Flash flooding wreaks havoc on Dollar Ridge burn scar

DUCHESNE COUNTY, Utah -- Mountains of debris line the Strawberry River in Duschene County after storms Wednesday night sent a cascade of water down the Dollar Ridge Fire burn scar.

The flash floods destroyed properties for miles downstream. Duchesne County Road Department Director Benjamin Henderson said the first reports of flooding came in around 10:30 p.m

He said he headed out to the Camelot Resort area to close off roads and try to get residents out. However, the water was too high. Homeowners were trapped in Camelot Resort overnight.

Thursday, some property owners came out to look at the damage left behind while county crews worked to clear mud off the roads.

“I didn't think it was going to be this bad,” said property owner Sebastian Ziesler, after walking up to his piece of land on the Strawberry River.

He pointed to areas that used to be a grass lawn and a gravel driveway. Now, the entire property is in a blanket of mud and sludge that's a couple feet deep in some places.

“Our landscaping is ruined at this point,” he said.

Ziesler's next-door neighbor Mike Greene was one of the residents who witnessed the floods. He captured video that shows water spilling across his land in all directions a few feet deep, carrying away whatever it can pick up.

This is the second major flood in a matter of weeks, after flash flooding hit the same exact area in late July. This time, Henderson said it's worse.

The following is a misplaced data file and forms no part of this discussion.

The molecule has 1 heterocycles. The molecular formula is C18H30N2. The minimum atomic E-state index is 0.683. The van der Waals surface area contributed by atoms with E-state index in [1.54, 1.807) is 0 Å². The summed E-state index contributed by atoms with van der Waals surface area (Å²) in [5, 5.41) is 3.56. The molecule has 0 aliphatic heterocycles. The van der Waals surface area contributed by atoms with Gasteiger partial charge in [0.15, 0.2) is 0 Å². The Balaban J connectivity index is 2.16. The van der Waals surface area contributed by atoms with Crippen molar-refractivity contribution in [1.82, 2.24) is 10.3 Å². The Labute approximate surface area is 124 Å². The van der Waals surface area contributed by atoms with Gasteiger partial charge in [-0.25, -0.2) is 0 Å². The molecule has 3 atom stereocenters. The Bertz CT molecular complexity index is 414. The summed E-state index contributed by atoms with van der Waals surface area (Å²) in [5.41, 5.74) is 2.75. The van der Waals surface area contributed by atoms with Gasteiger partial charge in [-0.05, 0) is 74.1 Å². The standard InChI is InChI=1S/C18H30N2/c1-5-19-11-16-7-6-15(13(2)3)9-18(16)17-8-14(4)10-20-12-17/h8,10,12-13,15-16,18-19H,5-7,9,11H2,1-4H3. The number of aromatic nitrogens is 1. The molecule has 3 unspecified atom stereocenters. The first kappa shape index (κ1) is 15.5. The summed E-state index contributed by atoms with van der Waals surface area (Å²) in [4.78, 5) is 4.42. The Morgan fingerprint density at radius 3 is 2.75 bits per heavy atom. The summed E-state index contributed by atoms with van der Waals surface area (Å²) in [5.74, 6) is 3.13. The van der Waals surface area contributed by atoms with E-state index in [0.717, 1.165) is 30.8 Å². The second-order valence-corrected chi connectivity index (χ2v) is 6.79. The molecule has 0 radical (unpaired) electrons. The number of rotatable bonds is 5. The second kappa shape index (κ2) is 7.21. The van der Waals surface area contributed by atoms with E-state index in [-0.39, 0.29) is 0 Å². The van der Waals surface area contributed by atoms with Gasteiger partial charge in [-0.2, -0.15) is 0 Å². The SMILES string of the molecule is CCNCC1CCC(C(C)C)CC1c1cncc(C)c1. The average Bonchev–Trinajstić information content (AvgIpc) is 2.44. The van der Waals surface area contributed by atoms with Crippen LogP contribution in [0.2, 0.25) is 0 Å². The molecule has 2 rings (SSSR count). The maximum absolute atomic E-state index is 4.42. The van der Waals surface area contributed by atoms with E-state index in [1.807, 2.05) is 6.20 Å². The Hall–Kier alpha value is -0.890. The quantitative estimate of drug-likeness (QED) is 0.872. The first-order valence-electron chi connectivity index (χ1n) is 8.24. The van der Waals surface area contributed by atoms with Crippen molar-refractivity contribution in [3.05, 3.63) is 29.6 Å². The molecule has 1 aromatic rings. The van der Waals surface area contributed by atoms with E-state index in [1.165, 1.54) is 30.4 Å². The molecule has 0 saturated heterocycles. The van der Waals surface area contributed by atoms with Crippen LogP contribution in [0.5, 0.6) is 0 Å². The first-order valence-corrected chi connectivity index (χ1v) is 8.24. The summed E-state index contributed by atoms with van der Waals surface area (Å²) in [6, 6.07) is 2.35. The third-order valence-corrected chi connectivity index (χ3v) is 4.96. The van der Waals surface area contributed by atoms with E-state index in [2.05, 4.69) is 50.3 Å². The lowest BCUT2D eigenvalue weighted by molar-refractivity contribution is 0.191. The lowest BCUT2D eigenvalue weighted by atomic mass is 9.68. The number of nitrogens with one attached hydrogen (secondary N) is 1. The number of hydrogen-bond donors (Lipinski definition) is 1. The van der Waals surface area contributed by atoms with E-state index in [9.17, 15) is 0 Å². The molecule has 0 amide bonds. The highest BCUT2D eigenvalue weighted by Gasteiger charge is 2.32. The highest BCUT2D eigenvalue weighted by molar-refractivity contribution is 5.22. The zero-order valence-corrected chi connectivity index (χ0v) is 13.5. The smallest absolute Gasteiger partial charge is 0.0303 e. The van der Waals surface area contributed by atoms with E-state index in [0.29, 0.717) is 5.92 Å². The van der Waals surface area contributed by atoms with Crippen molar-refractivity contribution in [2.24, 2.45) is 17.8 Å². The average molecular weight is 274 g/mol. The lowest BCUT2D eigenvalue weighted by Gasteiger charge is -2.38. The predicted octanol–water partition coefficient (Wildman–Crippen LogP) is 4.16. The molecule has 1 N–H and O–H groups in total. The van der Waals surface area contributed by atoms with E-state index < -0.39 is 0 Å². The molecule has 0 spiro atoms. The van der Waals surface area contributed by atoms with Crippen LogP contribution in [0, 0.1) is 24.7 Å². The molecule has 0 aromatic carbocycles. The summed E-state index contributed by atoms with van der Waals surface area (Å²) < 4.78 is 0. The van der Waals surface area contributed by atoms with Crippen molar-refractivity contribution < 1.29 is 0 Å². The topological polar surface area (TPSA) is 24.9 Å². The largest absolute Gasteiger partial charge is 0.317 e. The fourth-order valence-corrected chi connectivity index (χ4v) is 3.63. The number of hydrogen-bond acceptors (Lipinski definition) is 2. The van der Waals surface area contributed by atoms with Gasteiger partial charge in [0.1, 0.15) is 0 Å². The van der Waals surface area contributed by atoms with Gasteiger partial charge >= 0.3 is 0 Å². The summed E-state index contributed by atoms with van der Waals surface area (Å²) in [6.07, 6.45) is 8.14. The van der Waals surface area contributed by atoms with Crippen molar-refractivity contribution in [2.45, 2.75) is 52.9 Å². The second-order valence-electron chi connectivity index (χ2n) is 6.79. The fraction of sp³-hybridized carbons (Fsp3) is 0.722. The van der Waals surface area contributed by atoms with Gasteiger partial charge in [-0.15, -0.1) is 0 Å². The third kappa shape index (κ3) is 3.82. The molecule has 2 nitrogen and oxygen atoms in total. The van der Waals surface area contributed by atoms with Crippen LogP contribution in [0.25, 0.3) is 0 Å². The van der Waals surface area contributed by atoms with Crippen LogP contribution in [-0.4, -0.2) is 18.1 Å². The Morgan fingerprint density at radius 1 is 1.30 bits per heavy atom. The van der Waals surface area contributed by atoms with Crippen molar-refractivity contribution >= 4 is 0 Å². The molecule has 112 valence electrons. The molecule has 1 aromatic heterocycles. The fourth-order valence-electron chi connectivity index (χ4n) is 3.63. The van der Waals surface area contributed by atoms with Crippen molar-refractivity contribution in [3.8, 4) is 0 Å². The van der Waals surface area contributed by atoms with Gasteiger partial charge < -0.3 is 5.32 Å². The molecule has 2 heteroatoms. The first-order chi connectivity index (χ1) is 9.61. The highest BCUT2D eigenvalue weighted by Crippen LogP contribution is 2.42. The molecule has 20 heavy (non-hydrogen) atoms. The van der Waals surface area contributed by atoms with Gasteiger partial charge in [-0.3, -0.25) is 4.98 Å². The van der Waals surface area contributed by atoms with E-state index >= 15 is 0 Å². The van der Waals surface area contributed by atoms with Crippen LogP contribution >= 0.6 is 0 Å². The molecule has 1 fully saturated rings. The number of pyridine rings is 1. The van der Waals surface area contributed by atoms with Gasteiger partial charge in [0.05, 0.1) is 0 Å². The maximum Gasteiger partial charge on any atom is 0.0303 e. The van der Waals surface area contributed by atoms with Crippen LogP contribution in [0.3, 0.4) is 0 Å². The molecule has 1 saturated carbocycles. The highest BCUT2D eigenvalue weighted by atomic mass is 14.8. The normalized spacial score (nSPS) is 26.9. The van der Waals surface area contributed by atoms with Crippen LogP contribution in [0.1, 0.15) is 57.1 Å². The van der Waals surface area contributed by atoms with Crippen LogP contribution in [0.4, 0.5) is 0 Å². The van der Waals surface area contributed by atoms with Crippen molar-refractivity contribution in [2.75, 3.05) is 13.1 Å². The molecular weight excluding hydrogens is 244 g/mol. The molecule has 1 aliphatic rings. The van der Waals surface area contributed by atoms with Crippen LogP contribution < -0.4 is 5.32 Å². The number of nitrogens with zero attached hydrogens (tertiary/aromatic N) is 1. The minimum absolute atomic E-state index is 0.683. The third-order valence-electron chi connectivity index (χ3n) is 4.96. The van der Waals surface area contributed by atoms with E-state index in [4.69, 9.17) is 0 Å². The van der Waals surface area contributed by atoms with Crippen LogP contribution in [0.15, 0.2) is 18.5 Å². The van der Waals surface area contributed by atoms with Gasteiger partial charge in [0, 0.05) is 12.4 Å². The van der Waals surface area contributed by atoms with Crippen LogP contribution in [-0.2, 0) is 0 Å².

“Much bigger than what we seen in the last one. It covers the whole Strawberry drainage, all the way, almost to the Strawberry Dam,” he said.

The flood knocked out power to Camelot Resort and covered roadways with piles of sludge and debris. Random items like picnic tables, port-o-potties and a dumpster now sit in the muddied Strawberry River.

“The force of this... it’s... you can’t even... the impact on it's, just... I can’t, I have no words for it," Henderson said, speechless. "You can't control Mother Nature. She's vicious."

The county’s focused on assessing damage and cleaning up. Henderson said it'll take days to get the roads cleared, and months to tackle the debris along the river. Several agencies, he said, will likely help in the cleanup.

“I have nine miles plus of river bottom here that is completely changed,” Henderson said.

Not only is it an overwhelming task for the county, landowners like Ziesler are left wondering how they can fix all the damage on their property.

“At this point, do you clean it up? And then in another month, get another flood?” Ziesler asked.

Moon Lake Electric Association said Thursday that it'll be another week before they can restore power to the area.